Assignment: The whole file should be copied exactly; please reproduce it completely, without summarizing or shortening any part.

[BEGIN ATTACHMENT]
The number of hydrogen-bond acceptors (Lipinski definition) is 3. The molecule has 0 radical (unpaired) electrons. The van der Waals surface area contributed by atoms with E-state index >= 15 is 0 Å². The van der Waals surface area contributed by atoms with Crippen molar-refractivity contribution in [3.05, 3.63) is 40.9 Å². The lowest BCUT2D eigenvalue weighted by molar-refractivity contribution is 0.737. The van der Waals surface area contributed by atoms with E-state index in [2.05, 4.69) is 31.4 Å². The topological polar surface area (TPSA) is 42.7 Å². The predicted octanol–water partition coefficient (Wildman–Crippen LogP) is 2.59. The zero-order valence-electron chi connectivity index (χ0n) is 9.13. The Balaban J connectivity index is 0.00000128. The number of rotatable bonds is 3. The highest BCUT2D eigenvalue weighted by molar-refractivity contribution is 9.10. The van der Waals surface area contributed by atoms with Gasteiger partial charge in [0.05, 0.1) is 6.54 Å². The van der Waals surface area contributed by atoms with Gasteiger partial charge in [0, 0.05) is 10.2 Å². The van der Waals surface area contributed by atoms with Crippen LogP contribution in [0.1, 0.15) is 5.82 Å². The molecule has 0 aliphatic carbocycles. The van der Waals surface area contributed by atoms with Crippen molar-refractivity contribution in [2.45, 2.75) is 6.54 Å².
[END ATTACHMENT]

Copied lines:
The number of hydrogen-bond acceptors (Lipinski definition) is 3. The molecule has 0 radical (unpaired) electrons. The van der Waals surface area contributed by atoms with E-state index >= 15 is 0 Å². The van der Waals surface area contributed by atoms with Crippen molar-refractivity contribution in [3.05, 3.63) is 40.9 Å². The lowest BCUT2D eigenvalue weighted by molar-refractivity contribution is 0.737. The van der Waals surface area contributed by atoms with E-state index in [2.05, 4.69) is 31.4 Å². The topological polar surface area (TPSA) is 42.7 Å². The predicted octanol–water partition coefficient (Wildman–Crippen LogP) is 2.59. The zero-order valence-electron chi connectivity index (χ0n) is 9.13. The Balaban J connectivity index is 0.00000128. The number of rotatable bonds is 3. The highest BCUT2D eigenvalue weighted by molar-refractivity contribution is 9.10. The van der Waals surface area contributed by atoms with Gasteiger partial charge in [0.05, 0.1) is 6.54 Å². The van der Waals surface area contributed by atoms with Gasteiger partial charge in [0, 0.05) is 10.2 Å². The van der Waals surface area contributed by atoms with Crippen LogP contribution in [0.1, 0.15) is 5.82 Å². The molecule has 0 aliphatic carbocycles. The van der Waals surface area contributed by atoms with Crippen molar-refractivity contribution in [2.45, 2.75) is 6.54 Å².